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Joined: Mar 23, 2013
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This review is for UCSD
Program Full Time MBA
Class of 2016
Speaking from the full-time MBA program experience:
It really depends what you are looking to do after the MBA to determine whether UCSD's Rady School of Management is the MBA program for you or not. After graduating from the full-time program, from seeing what my classmates have done with the MBA after the program, below are the types of applicants who will either enjoy and be successful at Rady, or disappointed and even bitter with Rady:
Students who enjoyed the program and feel successful after Rady: Primarily looking to either work at a start up or be an entrepreneur with his/her own start up business, build his/her network in the immediate San Diego area (and somewhat in the San Francisco bay area), or find a marketing/business development/analytics/operations job after the program in the San Diego area if he/she is a career path changer.
Students who were disappointed with the results at Rady and have expressed resentment towards the Rady program: Wanted the usual/typical post MBA employment seen from the top 30 ranked MBA schools (new position that provided higher pay or a promotion compared to his/her job role prior to the MBA), expected an MBA experience both inside AND outside of the classroom heard from friends attending other MBA programs, expected to place in a finance or consulting industry, expected to build a network at least outside of San Diego, and a strong alumni base.
The full-time cohort is pretty small with about 50-60 student as the entire cohort. So far, about half and up to 70% of the cohort are international students, which does bring the diversity. While the diversity is great and can bring different experiences and perspectives to the classroom, unfortunately due to the small cohort size, this does not work in Rady's favor, since then there's only about 25-30 students that are domestic and bring valuable connections to companies that they worked for. In the student lounge and social events, the separation between international and domestic students had a larger presence due to the lack of interaction (many international students in the lounge spoke their own language and didn't really provide their perspectives in the classroom due to the limited English knowledge). As a domestic student, I tried numerous times to include all of my classmates in social events or discussions around Rady, but many of the international students were reserved and would rather stay in their bubble. Some of the students were government sponsored and were going back to their own companies after the MBA anyways, so they did not have much motivation to network or help the rest of their classmates inside and outside the classroom. These lost opportunities to network and enrich the experience outside of the classroom were some of the most disappointing aspects of the experience at Rady.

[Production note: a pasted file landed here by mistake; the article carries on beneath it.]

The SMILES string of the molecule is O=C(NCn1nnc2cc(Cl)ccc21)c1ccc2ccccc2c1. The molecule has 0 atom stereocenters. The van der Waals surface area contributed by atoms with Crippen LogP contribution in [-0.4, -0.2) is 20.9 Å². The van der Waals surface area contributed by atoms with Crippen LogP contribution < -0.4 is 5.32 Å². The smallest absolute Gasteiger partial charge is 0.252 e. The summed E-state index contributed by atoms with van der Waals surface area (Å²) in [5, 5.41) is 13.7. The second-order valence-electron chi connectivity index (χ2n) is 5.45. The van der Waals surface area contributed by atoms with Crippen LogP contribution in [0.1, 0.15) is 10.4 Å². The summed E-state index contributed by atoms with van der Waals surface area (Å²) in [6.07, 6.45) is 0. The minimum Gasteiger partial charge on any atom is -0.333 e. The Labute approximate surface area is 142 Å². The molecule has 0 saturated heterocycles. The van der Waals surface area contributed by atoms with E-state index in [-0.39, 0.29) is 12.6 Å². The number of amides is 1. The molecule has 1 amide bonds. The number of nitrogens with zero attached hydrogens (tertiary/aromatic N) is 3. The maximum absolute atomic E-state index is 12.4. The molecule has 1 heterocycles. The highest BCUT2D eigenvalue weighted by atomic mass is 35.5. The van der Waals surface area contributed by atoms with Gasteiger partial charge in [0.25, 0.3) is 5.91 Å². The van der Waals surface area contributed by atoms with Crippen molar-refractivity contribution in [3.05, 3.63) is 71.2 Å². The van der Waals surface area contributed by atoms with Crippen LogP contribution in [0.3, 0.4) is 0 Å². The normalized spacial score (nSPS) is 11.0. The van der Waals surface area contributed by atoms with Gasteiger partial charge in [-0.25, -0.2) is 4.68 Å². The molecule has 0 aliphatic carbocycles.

Inside the classroom, the professors were top notch and have some really impressive educational and work experience backgrounds. Their course materials, content delivery, and genuineness about the care for their work and the students were some of the best aspects of Rady. I enjoyed working with them on projects outside of the classes as part of my independent studies.
The careers department is trying to help the students succeed, but they have a few major tough hurdles to overcome: (1) H1B visa restrictions causing many international students (who want to stay in the US post MBA) to find companies who will sponsor them, (2) the limited Rady brand (many times I heard from employers who know Rady's name as part of the children hospital, but not the business school, (3) many students want to stay in San Diego after graduation, therefore limiting the alumni network reach across the country, (4) initiative of classmates to take the job search seriously and early on. Unfortunately these factors have cause the careers department to miss their targets and causing the post-MBA placement %s to decrease year over year with declining post-MBA average salaries. In turn, this has hurt the Rady with the popular US News ranking (we've skidded down from ~60 to now 82 in 2017, with ~50% of MBA graduates finding employment by graduation).
Luckily, I came to Rady with a good work experience and making my primary goal to find a great job post-graduation. I worked towards that goal from day 1 and found success. However, reaching this goal could only be done if you are very self-motivated and know that you have to find those opportunities, since they're not going to be provided to you so easily as it may be at the top 30 MBA schools. Therefore, my biggest recommendation is that you cannot consider your potential experience at Rady to be similar to a student at any of the higher ranked MBA schools, because, while Rady has been around for 10+ years, it can still be a new school that is trying to build its reputation and, more importantly, trying to find a student body, identity, and system that brings growing success.
Overall BSchool experience (3.0)
Schools contribution (2.0)
Classmates rating (3.0)
Curriculum, Classes, Professors
Student body, diversity
Career opportunities provided by school